One thing that the Buddha is recorded as saying is that when teachings or sayings are ascribed to him which he did not say, it is the duty of those who practice the Dharma to correct such misattributions. By asking Buddhists to allow misattribution and misrepresentation, once a quote is known not to be from the Buddha, you are asking them to be deliberately dishonest and to misrepresent the Buddha and the Dharma. That is not acceptable. Hold yourself to a higher standard – one of being as accurate and honest as you can be – and you will find it a far more transformative practice than making excuses for misattributed platitudes.

http://www.fakebuddhaquotes.com/radical ... -buddhism/
I would aim towards equanimity, with a direction of something like "they badmouth their deluded view on Buddhism, not my personal views, why should I feel offended".
And when is it 'abused' Buddhism ? I guess it is any Buddhism not equal to the "true one", there are several lineages, and they can't all be true, are they all (but one ?) wrong/abused as well ?
It seems to me that if one takes Buddhism personally, then one will take personally anything that in any way has to do with Buddhism. This doesn't automatically mean joy when it is praised and agreed with, and grief or anger when it is dispraised (although for some people, this is how it goes). But I think it does mean that one will feel moved in some way to some action. This may involve talking to those praising or dispraising, or not. It may be an invitation to reflect on the praise and criticism, check if they are true or not. It may be an invitation to reflect on one's commitment to the path.


A few days ago, I had invited a venerable to post in this thread, because I know he has some poignant things to say on the topic.
Every person we save is one less zombie to fight. -- World War Z

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Doshin
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Re: Abusing the Buddha

Post by Doshin » Fri Mar 21, 2014 2:27 pm

binocular wrote:
Doshin wrote:I don't consider "a good starting-point to work on" being the same as "just be silent and not think of it any further". What I tried to hint on, was that ones feeling offended, might have an internal root within one self; and one would have to peel of one layer of the onion, to get closer to the cause.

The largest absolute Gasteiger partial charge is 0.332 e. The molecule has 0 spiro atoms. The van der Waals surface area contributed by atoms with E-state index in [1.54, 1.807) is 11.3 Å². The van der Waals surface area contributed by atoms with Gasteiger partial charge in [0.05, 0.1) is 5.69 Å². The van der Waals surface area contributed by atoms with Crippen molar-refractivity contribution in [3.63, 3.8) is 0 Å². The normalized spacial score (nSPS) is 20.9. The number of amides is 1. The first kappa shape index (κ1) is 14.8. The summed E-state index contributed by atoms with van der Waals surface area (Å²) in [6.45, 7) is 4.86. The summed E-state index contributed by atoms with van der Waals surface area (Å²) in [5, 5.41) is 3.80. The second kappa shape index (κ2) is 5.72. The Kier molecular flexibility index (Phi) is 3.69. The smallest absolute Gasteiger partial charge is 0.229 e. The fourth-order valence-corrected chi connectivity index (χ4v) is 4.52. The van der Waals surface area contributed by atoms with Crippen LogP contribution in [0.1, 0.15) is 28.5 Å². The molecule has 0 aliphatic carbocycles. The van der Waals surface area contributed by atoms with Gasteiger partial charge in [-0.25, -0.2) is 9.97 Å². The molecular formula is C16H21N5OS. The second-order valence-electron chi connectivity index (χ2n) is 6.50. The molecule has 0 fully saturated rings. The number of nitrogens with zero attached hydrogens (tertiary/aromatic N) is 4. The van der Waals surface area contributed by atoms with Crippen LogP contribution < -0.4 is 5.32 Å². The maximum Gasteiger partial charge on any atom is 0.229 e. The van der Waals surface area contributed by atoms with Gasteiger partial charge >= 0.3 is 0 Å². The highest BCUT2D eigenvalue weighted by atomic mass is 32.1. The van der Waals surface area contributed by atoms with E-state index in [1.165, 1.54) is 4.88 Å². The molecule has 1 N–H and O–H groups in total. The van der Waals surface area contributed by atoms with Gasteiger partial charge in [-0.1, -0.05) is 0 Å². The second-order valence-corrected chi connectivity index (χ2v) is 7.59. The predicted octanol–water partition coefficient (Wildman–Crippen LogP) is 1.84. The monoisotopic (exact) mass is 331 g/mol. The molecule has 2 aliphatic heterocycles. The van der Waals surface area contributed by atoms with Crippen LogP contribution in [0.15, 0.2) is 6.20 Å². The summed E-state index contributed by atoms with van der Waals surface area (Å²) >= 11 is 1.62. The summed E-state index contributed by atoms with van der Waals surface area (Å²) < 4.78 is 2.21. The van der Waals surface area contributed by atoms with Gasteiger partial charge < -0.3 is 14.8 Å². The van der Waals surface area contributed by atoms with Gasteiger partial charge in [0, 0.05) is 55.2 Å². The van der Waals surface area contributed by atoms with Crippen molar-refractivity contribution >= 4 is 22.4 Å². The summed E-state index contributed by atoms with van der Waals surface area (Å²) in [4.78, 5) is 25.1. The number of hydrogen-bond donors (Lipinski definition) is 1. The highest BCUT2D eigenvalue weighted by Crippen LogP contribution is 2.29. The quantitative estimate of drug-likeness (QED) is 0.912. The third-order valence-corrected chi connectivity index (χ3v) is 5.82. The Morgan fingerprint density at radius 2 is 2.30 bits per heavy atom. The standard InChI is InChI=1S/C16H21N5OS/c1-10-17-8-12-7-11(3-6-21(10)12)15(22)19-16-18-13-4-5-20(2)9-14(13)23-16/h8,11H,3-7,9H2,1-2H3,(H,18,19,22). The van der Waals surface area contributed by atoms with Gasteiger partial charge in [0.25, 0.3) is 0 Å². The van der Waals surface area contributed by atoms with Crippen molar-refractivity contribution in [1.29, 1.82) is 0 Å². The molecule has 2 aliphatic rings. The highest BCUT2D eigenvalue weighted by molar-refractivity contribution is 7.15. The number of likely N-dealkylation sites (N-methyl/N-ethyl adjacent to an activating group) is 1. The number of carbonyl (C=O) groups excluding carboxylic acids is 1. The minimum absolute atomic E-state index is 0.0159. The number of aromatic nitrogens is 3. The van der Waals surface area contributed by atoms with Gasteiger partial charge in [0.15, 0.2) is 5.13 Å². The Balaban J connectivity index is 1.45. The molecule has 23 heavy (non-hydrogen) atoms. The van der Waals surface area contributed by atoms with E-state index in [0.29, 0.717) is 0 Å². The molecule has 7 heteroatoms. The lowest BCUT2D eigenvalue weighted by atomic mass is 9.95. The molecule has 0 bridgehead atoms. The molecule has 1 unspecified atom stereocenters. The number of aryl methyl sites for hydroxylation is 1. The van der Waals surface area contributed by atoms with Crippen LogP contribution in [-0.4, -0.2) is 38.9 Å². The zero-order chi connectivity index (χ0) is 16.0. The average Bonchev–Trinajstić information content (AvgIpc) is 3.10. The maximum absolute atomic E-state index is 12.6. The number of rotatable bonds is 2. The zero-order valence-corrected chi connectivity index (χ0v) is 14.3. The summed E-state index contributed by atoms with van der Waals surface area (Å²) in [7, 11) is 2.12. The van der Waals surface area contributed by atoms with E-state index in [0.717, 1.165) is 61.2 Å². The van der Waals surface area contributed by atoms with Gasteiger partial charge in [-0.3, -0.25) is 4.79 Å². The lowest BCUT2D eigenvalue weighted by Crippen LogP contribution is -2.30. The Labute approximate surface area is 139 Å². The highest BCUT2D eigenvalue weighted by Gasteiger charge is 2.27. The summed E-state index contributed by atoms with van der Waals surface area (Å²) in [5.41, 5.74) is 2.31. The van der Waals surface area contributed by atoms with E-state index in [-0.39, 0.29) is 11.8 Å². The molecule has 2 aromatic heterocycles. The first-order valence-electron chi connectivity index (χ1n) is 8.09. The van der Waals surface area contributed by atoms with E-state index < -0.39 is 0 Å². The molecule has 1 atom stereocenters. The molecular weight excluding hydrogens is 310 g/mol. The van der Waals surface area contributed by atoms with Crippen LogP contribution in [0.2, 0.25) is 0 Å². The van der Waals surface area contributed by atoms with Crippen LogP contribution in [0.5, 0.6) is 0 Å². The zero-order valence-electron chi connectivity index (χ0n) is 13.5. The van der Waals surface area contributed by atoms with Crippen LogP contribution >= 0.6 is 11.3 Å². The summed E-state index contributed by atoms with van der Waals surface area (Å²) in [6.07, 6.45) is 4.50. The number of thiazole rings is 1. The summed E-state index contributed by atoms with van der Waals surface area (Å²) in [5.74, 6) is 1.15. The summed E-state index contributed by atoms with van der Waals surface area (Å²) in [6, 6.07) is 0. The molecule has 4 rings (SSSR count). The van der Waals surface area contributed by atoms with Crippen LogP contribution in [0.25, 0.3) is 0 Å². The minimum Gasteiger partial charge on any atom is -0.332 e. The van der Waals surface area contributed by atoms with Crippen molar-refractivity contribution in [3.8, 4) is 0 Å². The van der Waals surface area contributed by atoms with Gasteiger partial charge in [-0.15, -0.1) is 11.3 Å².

And that cause needn't be an unskillful one. Unless we are to posit that attachment to and holding dear the Buddha, Dhamma, and Sangha is unskillful.
Of course it does not have to have a unskilful cause in every case. But I would suggest that it would be beneficial to fully understand ones "feeling offended", before one takes action and stands up to argue(/fight ?) for Buddhism's reputation.

Actually you did cut out what I see as a wholesome act in the given example: I would consider it more wholesome to exercise equanimity, and talk/explain to people, if they show interest in my view on this issue.
binocular wrote:
Righteous anger is still anger, and a source for dukkha.
Nobody here was suggesting righteous anger. Some of the replies struck me as a bit too passive, too uninvested in Buddhism.
Youre right, I might have put a little to much in "just sit and take it", in my mind its continuation would be ".. one should stand up for ones right". And you did not make that suggestion, sorry.

That said, I still put statements (none made explicit, but that was the tone I sensed in some of the posts) like "How dare they...", "Some one should put them right, and not just sit and do nothing", as a kind of anger. In other words, expressing ones offendednes could very easily come out as righteous anger.
binocular wrote:It seems to me that if one takes Buddhism personally, then one will take personally anything that in any way has to do with Buddhism. This doesn't automatically mean joy when it is praised and agreed with, and grief or anger when it is dispraised (although for some people, this is how it goes). But I think it does mean that one will feel moved in some way to some action. This may involve talking to those praising or dispraising, or not. It may be an invitation to reflect on the praise and criticism, check if they are true or not. It may be an invitation to reflect on one's commitment to the path.
With this, I suspect that we are trying to write the same. Your version just has more/another wrapping ?

_/\_
Knowing about dhamma, does not imply knowing dhamma

binocular
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Re: Abusing the Buddha

Post by binocular » Fri Mar 21, 2014 3:03 pm

Doshin wrote:With this, I suspect that we are trying to write the same. Your version just has more/another wrapping ?
Yes, it seems so.
Every person we save is one less zombie to fight. -- World War Z